- Sprinkler heads - bottom plate will melt off at 135 degrees F. That exposes an element that will melt at about 155 degrees F.
- in some cases locality may allow water fire suppression systems to be removed. This would likely require a backup system. Many times this is not allowed however either by the local statutes and/or building management.

Windows::Server Performance::Troubleshooting::Citrix

Troubleshooting Server Performance
The discussion of a specific issue below is perhaps useful in a more general sense for troubleshooting and performance monitoring topics.

Problem: After upgrading to Citrix Presentation Server 4.5 a higher average cpu utilization is observed as well as a high rate of context switches. Previously we have often received warnings in Citrix Performance Monitor for %interrupt -- this issue continues and is perhaps seen more often in 4.5 servers as well.

Background: Running PS4.5 using published applications and desktops on a Microsoft Windows 2003 SP2 server on a physical machine. Running several "high maintenance" accounting applications on two PS4.5 as published applications on virtual machines on VMWare Virtual Infrastructure 3.0 cluster. These all exhibit the symtoms above just since the upgrade to 4.5. Also, we are still running 4.0 on several other servers in the same Citrix Farm and various versions of PNA are in use by client machines (predominantly 8.x)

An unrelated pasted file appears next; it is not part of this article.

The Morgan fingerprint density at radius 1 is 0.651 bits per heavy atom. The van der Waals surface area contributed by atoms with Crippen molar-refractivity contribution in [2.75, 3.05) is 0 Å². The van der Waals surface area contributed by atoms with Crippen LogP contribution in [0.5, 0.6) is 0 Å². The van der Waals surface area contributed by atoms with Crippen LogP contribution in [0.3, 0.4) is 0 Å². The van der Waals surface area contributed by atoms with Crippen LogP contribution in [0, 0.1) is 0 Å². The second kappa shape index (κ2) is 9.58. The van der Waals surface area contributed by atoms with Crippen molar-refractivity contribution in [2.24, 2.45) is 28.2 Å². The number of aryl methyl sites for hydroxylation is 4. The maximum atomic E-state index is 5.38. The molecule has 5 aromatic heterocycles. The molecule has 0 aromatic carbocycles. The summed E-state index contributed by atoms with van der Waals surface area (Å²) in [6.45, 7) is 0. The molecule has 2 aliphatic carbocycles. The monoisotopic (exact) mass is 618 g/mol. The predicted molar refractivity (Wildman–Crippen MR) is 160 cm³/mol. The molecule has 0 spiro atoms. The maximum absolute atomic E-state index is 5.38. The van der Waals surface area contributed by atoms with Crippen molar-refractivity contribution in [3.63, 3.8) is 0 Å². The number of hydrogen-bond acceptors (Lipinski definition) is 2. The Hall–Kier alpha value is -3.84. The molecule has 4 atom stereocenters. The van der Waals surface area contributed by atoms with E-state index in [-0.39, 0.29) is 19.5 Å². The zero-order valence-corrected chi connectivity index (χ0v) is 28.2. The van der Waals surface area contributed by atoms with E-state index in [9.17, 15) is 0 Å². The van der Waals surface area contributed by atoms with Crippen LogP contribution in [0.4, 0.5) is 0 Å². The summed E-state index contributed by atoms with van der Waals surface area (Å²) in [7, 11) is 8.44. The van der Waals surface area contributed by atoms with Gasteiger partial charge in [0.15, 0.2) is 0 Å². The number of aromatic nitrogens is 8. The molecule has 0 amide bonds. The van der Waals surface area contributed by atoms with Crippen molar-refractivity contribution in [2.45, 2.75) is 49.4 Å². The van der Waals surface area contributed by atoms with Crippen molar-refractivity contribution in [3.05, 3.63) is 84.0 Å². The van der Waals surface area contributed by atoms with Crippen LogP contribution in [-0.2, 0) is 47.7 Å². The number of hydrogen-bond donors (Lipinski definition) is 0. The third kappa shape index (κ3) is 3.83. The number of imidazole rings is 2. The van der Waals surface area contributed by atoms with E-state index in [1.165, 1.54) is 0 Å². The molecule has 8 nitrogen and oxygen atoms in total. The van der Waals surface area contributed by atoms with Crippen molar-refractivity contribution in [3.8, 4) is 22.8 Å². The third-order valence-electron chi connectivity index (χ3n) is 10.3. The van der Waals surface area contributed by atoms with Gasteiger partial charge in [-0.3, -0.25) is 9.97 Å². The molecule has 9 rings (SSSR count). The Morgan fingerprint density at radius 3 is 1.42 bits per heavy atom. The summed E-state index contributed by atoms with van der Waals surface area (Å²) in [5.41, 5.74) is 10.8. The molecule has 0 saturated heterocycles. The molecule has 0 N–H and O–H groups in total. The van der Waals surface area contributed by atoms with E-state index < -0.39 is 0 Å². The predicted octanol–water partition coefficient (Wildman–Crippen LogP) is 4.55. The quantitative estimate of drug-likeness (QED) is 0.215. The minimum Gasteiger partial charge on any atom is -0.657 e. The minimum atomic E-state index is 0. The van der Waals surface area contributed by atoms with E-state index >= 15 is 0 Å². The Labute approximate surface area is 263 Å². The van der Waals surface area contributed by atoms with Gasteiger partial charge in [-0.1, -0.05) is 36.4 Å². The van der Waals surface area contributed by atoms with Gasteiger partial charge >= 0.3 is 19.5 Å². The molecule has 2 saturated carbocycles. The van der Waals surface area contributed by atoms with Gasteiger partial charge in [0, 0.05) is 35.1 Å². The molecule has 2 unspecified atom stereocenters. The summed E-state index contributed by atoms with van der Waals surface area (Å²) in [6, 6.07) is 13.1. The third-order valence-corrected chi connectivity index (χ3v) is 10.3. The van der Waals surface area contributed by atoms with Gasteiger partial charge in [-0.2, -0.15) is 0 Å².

Investigation regarding context switches
A lot of good resources turned up:
Intel: Using Windows Performance Monitor
MSDN-Context Switches
Analyzing Processor Activity
Since this issue occurs on both physical and virtual servers it is not a VM problem, but will investigate this avenue as well to ensure correct and optimal configuration.
VMware: improving scalability for Citrix PS

- definition: CPU's share their time between all threads according to priority. When the CPU stops working on one thread and starts working on another that is a context switch.
- monitoring: A ballpark rule of thumb is "normally" there should be no more than 28000 context switches per CPU on a system.
- What to look for
- Page file - too small, or is allowed to dynamically grow - recommendation: set to larger fixed size.
- Consider write cache on RAID controller
- insufficient hardware
- poorly designed device drivers or applications

- PerfMon - system/context switches
- SysInternals - Process Explorer - View > select columns > Process Performance > context switches, context switch delta
- pstat.exe (windows resource kit or support tools